Aging is associated with substantial deterioration of the visual system and associated sensory-perceptual processes. This decline in visual processing is a strong predictor of cognitive decline in healthy aging and of Alzheimer's disease. Yet, the effects of aging on visual processing and cognitive functions, such as memory, have typically been investigated independently of each other. Filling this void, the proposed neuroimaging studies focus on the interactions between age effects on visual and memory processes, and the brain regions mediating these processes. This significant goal is combined with an innovative multi-measure methodological approach which assesses age effects (1) on visual and memory performance using behavioral tests;(2) on brain activity in occipito-temporal, medial temporal, prefrontal regions using functional MRI (fMRI);(3) on the interactions among these regions using functional connectivity (fCON);and (4) on the integrity of the white- matter fiber tracts connecting these regions using diffusion tensor imaging (DTI). Most importantly, these different measures are directly linked to each other. The multi-measure approach is applied to three specific aims.
Specific Aim 1 is to investigate the role of peripheral and top-down modulation deficits in visual memory impairments in older adults. Older adults show reduced activity and selectivity (dedifferentiation) in occipito-temporal cortex, which may reflect peripheral or top-down modulation deficits. Study 1 compares the effects of divided attention, which interferes with top-down modulation, and stimulus degradation, which mimics age-related peripheral visual deficits. Study 2 employs overlapping face-house stimuli to examine selective attention deficits.
Specific Aim 2 is to investigate the role of perceptual and conceptual processing deficits in visual memory impairments in older adults. Conceptual processing enhances memory for meaningful visual stimuli such as objects but, when combined with perceptual processing deficits, can lead to false memories. Study 3 investigates age effects on conceptual vs. perceptual processing during the encoding of meaningful objects. Study 4 examines age effects on encoding leading to true vs. false memory for objects.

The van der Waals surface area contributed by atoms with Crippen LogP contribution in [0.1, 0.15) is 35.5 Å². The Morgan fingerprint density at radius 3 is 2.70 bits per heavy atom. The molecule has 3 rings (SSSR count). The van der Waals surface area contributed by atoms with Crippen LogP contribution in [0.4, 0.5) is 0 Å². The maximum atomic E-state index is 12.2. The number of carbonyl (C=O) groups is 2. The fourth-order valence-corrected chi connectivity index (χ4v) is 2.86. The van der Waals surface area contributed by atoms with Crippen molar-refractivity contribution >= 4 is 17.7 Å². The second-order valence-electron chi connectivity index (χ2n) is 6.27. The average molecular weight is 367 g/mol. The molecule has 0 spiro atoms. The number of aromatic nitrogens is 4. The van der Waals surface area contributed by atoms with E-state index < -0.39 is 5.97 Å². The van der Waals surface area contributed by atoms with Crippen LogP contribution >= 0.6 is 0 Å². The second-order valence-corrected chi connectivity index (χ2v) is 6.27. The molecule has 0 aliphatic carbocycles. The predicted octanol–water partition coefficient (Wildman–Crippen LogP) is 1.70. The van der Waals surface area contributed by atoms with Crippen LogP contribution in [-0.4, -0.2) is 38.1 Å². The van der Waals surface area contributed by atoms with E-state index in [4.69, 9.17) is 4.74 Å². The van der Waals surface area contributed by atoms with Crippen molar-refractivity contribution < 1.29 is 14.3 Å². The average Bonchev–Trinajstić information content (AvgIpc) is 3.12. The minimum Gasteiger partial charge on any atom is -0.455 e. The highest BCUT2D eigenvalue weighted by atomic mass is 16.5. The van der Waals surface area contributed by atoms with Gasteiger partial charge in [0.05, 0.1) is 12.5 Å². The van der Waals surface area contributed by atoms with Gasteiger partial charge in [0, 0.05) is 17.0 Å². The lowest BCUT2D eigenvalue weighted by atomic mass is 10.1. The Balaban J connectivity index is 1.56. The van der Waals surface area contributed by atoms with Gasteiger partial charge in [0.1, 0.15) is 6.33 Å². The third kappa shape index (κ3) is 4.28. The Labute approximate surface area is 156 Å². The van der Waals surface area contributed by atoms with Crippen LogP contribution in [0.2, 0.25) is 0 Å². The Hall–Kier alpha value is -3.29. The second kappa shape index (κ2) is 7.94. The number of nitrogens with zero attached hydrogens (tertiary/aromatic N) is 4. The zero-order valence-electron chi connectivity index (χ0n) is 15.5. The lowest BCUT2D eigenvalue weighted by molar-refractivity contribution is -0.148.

Specific Aim 3 is to investigate the role of retrieval reactivation deficits in visual memory impairments in older adults. Visual memory depends not only on visual cortex activations during learning but also on visual cortex reactivations when visual events are remembered. Study 5 investigates age effects on the reactivation of memories for familiar faces and objects. Linking with Specific Aim 2, Study 6 investigates the reactivation of perceptual and conceptual representations. The proposed studies will be the first to systematically investigate the neural mechanisms of age-related visual memory decline. Their results will have direct implications for the development of treatments for memory decline in healthy aging. Moreover, given that visual memory decline predicts Alzheimer's disease a decade before diagnosis, the results will also have implications for the early detection and treatment of this disease.
The results of the proposed studies will clarify the neural correlates of age-related deficits in visual memory, and will have important implications for the promotion of health. They will help develop cognitive training methods and will provide an essential baseline for research on Alzheimer's disease.
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